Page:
WORD-ALIGNMENT  AND OVERRUN DETECTION in this manual page	before
	      you try this.  To	change this value,  set	 EF_ALIGNMENT  in  the
	      shell  environment  to an	integer	value, or assign to the	global
	      integer variable EF_ALIGNMENT using a debugger.

	      Electric Fence usually places an inaccessible  page  immediately
	      after  each  memory  allocation, so that software	that runs past
	      the end of the allocation	 will  be  detected.  Setting  EF_PRO-
	      TECT_BELOW  to 1 causes Electric Fence to	place the inaccessible
	      page before the allocation in the	address	space, so that	under-
	      runs  will  be  detected	instead	 of  over-runs.	  When EF_PRO-
	      TECT_BELOW is set, the EF_ALIGNMENT parameter is	ignored.   All
	      allocations  will	 be aligned to virtual-memory-page boundaries,
	      and their	size will be the exact size that  was  requested.   To
	      change this value, set EF_PROTECT_BELOW in the shell environment
	      to an integer value, or assign to	the  global  integer  variable
	      EF_PROTECT_BELOW using a debugger.

	      Electric	Fence usually returns free memory to a pool from which
	      it may be	re-allocated. If you suspect that  a  program  may  be
	      touching	free memory, set EF_PROTECT_FREE to 1. This will cause
	      Electric Fence to	never re-allocate  memory  once	 it  has  been
	      freed,  so that any access to free memory	will be	detected. Some
	      programs will use	tremendous amounts of memory when this parame-
	      ter  is  set.   To change	this value, set	EF_PROTECT_FREE	in the
	      shell environment	to an integer value, or	assign to  the	global
	      integer variable EF_PROTECT_FREE using a debugger.

	      By  default,  Electric Fence traps calls to malloc() with	a size
	      of zero, because they are	often the result of a software bug. If
	      EF_ALLOW_MALLOC_0	 is non-zero, the software will	not trap calls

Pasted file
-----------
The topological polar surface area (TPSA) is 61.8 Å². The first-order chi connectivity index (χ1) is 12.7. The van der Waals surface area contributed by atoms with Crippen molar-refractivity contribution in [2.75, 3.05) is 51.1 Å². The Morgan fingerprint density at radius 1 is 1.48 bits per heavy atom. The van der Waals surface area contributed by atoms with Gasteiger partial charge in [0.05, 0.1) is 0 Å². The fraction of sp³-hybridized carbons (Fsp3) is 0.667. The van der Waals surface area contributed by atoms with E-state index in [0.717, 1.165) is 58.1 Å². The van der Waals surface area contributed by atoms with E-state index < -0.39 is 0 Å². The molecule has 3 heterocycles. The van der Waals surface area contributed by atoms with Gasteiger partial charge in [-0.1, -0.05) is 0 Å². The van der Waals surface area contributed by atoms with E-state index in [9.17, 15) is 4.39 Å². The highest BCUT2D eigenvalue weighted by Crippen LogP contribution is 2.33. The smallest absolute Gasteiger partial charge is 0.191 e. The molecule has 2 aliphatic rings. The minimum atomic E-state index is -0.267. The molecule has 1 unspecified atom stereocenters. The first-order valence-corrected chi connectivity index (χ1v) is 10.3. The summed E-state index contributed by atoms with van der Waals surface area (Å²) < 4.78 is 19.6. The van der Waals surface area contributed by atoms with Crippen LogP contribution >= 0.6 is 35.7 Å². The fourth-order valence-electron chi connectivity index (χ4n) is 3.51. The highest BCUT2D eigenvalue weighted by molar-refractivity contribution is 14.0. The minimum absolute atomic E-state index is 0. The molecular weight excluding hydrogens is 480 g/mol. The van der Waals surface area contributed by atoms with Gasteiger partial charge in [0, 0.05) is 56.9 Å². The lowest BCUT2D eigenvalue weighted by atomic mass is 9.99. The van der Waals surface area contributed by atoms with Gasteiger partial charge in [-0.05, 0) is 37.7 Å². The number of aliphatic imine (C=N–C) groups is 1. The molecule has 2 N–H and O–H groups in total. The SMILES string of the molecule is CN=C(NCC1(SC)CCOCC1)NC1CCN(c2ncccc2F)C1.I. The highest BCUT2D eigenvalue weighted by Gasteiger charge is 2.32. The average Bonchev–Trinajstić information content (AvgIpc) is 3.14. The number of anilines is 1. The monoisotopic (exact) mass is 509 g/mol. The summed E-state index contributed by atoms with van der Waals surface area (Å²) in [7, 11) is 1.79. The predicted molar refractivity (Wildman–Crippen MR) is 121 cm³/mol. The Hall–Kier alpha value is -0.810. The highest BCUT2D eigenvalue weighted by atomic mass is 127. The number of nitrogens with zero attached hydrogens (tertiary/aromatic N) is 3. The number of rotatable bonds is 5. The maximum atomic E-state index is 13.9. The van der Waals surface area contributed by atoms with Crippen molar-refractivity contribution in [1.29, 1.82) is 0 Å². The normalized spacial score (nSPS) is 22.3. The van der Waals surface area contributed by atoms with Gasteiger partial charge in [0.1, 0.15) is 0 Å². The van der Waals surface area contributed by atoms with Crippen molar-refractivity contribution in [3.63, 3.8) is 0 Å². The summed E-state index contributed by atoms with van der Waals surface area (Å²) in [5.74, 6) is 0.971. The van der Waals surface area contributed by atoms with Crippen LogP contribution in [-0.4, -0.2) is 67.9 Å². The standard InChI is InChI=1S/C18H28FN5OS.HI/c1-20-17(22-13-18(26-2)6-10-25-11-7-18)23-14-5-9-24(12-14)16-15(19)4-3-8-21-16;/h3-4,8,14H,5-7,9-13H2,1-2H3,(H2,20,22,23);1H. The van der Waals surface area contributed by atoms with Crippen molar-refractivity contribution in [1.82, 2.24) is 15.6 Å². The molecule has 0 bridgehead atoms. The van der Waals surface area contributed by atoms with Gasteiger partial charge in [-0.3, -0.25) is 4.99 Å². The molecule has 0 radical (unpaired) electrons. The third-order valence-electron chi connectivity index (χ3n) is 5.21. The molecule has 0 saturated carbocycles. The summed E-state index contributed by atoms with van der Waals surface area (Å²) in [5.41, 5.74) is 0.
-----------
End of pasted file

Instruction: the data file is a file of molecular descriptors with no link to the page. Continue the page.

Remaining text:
to malloc() with a size of zero.	 To  change  this  value,  set
	      EF_ALLOC_MALLOC_0	 in the	shell environment to an	integer	value,
	      or assign	to the global integer variable EF_ALLOC_MALLOC_0 using
	      a	debugger.

	      When  set	 to a value between 0 and 255, every byte of allocated
	      memory is	initialized to that value. This	can help detect	 reads
	      of  uninitialized	memory.	 When set to -1, some memory is	filled
	      with zeroes (the operating system	default	on most	 systems)  and
	      some memory will retain the values written to it during its last

       There is	a conflict between the alignment  restrictions	that  malloc()
       operates	 under and the debugging strategy used by Electric Fence. When
       detecting overruns, Electric Fence malloc() allocates two or more  vir-
       tual memory pages for each allocation. The last page is made inaccessi-
       ble in such a way that any read,	write, or execute access will cause  a
       segmentation  fault.   Then,  Electric  Fence  malloc()	will return an
       address such that the first byte	after the end of the allocation	is  on
       the  inaccessible page.	Thus, any overrun of the allocation will cause
       a segmentation fault.

       It follows that the address returned by malloc()	is the address of  the
       inaccessible  page  minus  the size of the memory allocation.  Unfortu-
       nately, malloc()	is required to return word-aligned allocations,	 since
       many CPUs can only access a word	when its address is aligned.  The con-
       flict happens when software makes a memory allocation using a size that
       is  not a multiple of the word size, and	expects	to do word accesses to
       that allocation.	The location of	the  inaccessible  page	 is  fixed  by
       hardware	 at  a	word-aligned address. If Electric Fence	malloc() is to
       return an aligned address, it must increase the size of the  allocation
       to  a multiple of the word size.	 In addition, the functions memalign()
       and valloc() must honor explicit	specifications on the alignment	of the
       memory  allocation,  and	 this,	as  well  can  only  be	implemented by
       increasing the size of the allocation.  Thus, there will	be  situations
       in  which  the  end of a	memory allocation contains some	padding	space,
       and accesses of that padding space will not be detected,	even  if  they
       are overruns.

       Electric	 Fence provides	the variable EF_ALIGNMENT so that the user can
       control the default alignment used by  malloc(),	 calloc(),  and	 real-
       loc().	To  debug  overruns  as	 small	as  a single byte, you can set
       EF_ALIGNMENT to zero. This  will	 result	 in  Electric  Fence  malloc()
       returning unaligned addresses for allocations with sizes	that are not a
       multiple	of the word size. This is not a	problem	in most	cases, because
       compilers  must	pad the	size of	objects	so that	alignment restrictions
       are honored when	storing	those objects in arrays. The problem  surfaces